The Monolith Monsters

Movie Information

In Brief: A meteorite crashes in the desert, breaks into pieces, which turn into skyscraper-sized protrusions when they get wet — which then fall over and break, growing more and more towering rocks. Worse, these rocks can turn any organism into solid stone. As concepts go, yes, this is pretty dumb even for 1950s sci-fi, but the idea is sufficiently novel to merit a look — and it's played surprisingly straight-faced, which possibly makes it just that much more absurd.
Genre: Science Fiction
Director: John Sherwood
Starring: Grant Williams, Lola Albright, Les Tremayne, Trevor Bardette, Phil Harvey
Rated: NR

Nestled in the valley of a matte painting, is the sleepy little town of San Angelo. The residents of this outcropping of Norman Rockwelliana on the edge of the desert don’t know it, but they’re about to have a very big problem. Seems a very odd meteorite has crashed in the desert — a meteorite that has shattered into a lot of smaller rocks. And these are no ordinary rocks: Once they get wet, they spring up like an aquarium full of Magic Rocks — except they’re about the size of the Chrysler Building. Plus, they fall over and break into more rocks that, in turn, create more gigantic rocks that move inexorably forward, crushing everything in their path — and their path includes the town of San Angelo. Oh, and by the way, these big boys have the power to turn you into stone by sucking the silicon out of you. Don’t blame me, I didn’t write this. Fortunately, there are some intrepid geologists in town and they know a thing or two about rocks. Anything beyond that, however, requires outside help from a couple of guys who know more about these strange rocks. One of these boys gets himself petrified early on and, even with help, it takes the other one nearly half the movie to figure out that water is what activates the rocks. The question is can our heroes find a way to stop this marauding masonry before it’s too late? Well, you have to actually watch this kind of goofy bit of ‘50s B science fiction to find out. And really, it’s a little better than it sounds.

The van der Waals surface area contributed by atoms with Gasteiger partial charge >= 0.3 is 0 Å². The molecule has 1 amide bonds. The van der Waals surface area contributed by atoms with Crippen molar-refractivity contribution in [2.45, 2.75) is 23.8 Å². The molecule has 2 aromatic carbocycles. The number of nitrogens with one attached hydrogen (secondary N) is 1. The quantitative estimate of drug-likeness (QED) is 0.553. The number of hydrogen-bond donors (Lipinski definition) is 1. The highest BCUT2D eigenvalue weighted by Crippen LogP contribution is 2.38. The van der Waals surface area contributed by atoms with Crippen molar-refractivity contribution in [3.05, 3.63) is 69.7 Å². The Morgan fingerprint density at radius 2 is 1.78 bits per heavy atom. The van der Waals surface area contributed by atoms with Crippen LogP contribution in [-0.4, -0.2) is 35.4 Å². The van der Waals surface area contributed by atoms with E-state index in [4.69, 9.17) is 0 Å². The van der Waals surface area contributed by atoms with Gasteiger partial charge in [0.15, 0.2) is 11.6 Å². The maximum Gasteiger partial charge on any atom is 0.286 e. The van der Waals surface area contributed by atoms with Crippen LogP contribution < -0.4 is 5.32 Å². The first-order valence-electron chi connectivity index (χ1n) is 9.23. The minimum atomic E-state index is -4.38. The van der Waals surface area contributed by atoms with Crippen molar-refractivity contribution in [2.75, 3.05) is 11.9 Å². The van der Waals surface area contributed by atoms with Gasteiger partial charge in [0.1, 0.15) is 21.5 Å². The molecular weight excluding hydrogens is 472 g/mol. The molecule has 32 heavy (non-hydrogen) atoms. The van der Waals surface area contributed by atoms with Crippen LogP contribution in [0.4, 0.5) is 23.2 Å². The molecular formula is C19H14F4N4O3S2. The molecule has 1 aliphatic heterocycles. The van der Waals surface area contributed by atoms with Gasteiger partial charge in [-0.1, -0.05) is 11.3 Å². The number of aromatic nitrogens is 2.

The Thursday Horror Picture Show will screen The Monolith Monsters Thursday, Dec. 13 at 8 p.m. in the Cinema Lounge of The Carolina Asheville and will be hosted by Xpress movie critics Ken Hanke and Justin Souther.


About Ken Hanke
Head film critic for Mountain Xpress from December 2000 until his death in June 2016. Author of books "Ken Russell's Films," "Charlie Chan at the Movies," "A Critical Guide to Horror Film Series," "Tim Burton: An Unauthorized Biography of the Filmmaker."

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7 thoughts on “The Monolith Monsters

  1. Dionysis

    “it’s a little better than it sounds.”

    In my opinion, it’s a LOT better than it sounds, and was something of an interesting and different take on ‘aliens’ amid the bug-eyed creatures typical of 1950s sci-fi.

  2. Ken Hanke

    Oh, it’s an interesting concept. The problem — for me — lies in the script, or maybe I should say the dialogue, which is less than stellar.

    • Dionysis

      I agree with you; the dialogue was the weak link in the film, although the typical 7 or 8 year-old kid is unlikely to appreciate that fact.

    • Dionysis

      Of course not; only now, it can be enjoyed on a whole other level of appreciation.

  3. Ken Hanke

    Oddly enough — though a friend of mine in high school thought it was the bee’s knees — I had never seen this until a few months ago. So bear in mind, I’m coming to it fresh at 58.

  4. Ken Hanke

    Any movie of this ilk where people hung around afterwards debating believability issues did something right.

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